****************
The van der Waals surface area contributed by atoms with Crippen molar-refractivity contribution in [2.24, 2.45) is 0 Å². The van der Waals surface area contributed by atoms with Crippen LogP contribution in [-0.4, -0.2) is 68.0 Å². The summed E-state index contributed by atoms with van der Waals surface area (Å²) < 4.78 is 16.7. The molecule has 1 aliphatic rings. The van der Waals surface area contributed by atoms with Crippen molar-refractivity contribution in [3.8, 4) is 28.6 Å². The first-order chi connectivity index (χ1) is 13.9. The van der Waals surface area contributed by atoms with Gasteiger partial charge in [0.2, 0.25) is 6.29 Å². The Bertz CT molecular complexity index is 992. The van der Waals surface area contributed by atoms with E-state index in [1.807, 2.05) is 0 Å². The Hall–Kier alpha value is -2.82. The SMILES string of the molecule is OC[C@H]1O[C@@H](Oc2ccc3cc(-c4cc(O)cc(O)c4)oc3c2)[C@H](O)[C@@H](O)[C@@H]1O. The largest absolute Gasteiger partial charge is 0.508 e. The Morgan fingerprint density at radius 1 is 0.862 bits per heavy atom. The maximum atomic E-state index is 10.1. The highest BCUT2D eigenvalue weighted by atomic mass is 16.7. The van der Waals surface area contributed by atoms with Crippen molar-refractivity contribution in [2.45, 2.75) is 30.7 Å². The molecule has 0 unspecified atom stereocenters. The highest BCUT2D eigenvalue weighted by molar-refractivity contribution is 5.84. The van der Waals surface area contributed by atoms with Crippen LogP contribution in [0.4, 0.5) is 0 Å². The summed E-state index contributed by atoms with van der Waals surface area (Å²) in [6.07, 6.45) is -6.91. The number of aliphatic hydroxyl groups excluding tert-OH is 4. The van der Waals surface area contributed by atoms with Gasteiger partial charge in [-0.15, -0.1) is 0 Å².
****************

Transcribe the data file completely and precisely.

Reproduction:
The van der Waals surface area contributed by atoms with Crippen molar-refractivity contribution in [2.24, 2.45) is 0 Å². The van der Waals surface area contributed by atoms with Crippen LogP contribution in [-0.4, -0.2) is 68.0 Å². The summed E-state index contributed by atoms with van der Waals surface area (Å²) < 4.78 is 16.7. The molecule has 1 aliphatic rings. The van der Waals surface area contributed by atoms with Crippen molar-refractivity contribution in [3.8, 4) is 28.6 Å². The first-order chi connectivity index (χ1) is 13.9. The van der Waals surface area contributed by atoms with Gasteiger partial charge in [0.2, 0.25) is 6.29 Å². The Bertz CT molecular complexity index is 992. The van der Waals surface area contributed by atoms with E-state index in [1.807, 2.05) is 0 Å². The Hall–Kier alpha value is -2.82. The SMILES string of the molecule is OC[C@H]1O[C@@H](Oc2ccc3cc(-c4cc(O)cc(O)c4)oc3c2)[C@H](O)[C@@H](O)[C@@H]1O. The largest absolute Gasteiger partial charge is 0.508 e. The Morgan fingerprint density at radius 1 is 0.862 bits per heavy atom. The maximum atomic E-state index is 10.1. The highest BCUT2D eigenvalue weighted by atomic mass is 16.7. The van der Waals surface area contributed by atoms with Crippen molar-refractivity contribution in [2.45, 2.75) is 30.7 Å². The molecule has 0 unspecified atom stereocenters. The highest BCUT2D eigenvalue weighted by molar-refractivity contribution is 5.84. The van der Waals surface area contributed by atoms with Crippen LogP contribution in [0.4, 0.5) is 0 Å². The summed E-state index contributed by atoms with van der Waals surface area (Å²) in [6.07, 6.45) is -6.91. The number of aliphatic hydroxyl groups excluding tert-OH is 4. The van der Waals surface area contributed by atoms with Gasteiger partial charge in [-0.15, -0.1) is 0 Å².